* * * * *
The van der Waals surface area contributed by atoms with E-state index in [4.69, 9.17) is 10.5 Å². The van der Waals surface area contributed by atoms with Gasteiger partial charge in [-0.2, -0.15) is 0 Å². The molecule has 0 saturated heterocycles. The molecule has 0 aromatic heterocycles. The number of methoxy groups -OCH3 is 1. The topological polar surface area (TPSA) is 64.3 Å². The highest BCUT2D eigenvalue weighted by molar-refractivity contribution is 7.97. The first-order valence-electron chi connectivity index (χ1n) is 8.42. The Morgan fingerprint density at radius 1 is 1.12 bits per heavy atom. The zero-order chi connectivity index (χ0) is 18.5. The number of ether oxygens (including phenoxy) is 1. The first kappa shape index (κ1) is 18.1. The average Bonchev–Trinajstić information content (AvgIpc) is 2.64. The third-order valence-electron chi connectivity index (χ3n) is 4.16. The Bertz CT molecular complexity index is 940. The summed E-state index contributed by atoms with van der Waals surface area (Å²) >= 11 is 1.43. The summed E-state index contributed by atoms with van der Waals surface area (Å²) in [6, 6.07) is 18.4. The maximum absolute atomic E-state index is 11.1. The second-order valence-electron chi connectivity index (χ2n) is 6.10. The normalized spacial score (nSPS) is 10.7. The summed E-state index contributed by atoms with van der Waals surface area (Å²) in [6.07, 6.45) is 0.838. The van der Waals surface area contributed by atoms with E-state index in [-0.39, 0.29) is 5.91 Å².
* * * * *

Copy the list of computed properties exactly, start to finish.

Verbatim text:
The van der Waals surface area contributed by atoms with E-state index in [4.69, 9.17) is 10.5 Å². The van der Waals surface area contributed by atoms with Gasteiger partial charge in [-0.2, -0.15) is 0 Å². The molecule has 0 saturated heterocycles. The molecule has 0 aromatic heterocycles. The number of methoxy groups -OCH3 is 1. The topological polar surface area (TPSA) is 64.3 Å². The highest BCUT2D eigenvalue weighted by molar-refractivity contribution is 7.97. The first-order valence-electron chi connectivity index (χ1n) is 8.42. The Morgan fingerprint density at radius 1 is 1.12 bits per heavy atom. The zero-order chi connectivity index (χ0) is 18.5. The number of ether oxygens (including phenoxy) is 1. The first kappa shape index (κ1) is 18.1. The average Bonchev–Trinajstić information content (AvgIpc) is 2.64. The third-order valence-electron chi connectivity index (χ3n) is 4.16. The Bertz CT molecular complexity index is 940. The summed E-state index contributed by atoms with van der Waals surface area (Å²) >= 11 is 1.43. The summed E-state index contributed by atoms with van der Waals surface area (Å²) in [6, 6.07) is 18.4. The maximum absolute atomic E-state index is 11.1. The second-order valence-electron chi connectivity index (χ2n) is 6.10. The normalized spacial score (nSPS) is 10.7. The summed E-state index contributed by atoms with van der Waals surface area (Å²) in [6.07, 6.45) is 0.838. The van der Waals surface area contributed by atoms with E-state index in [-0.39, 0.29) is 5.91 Å².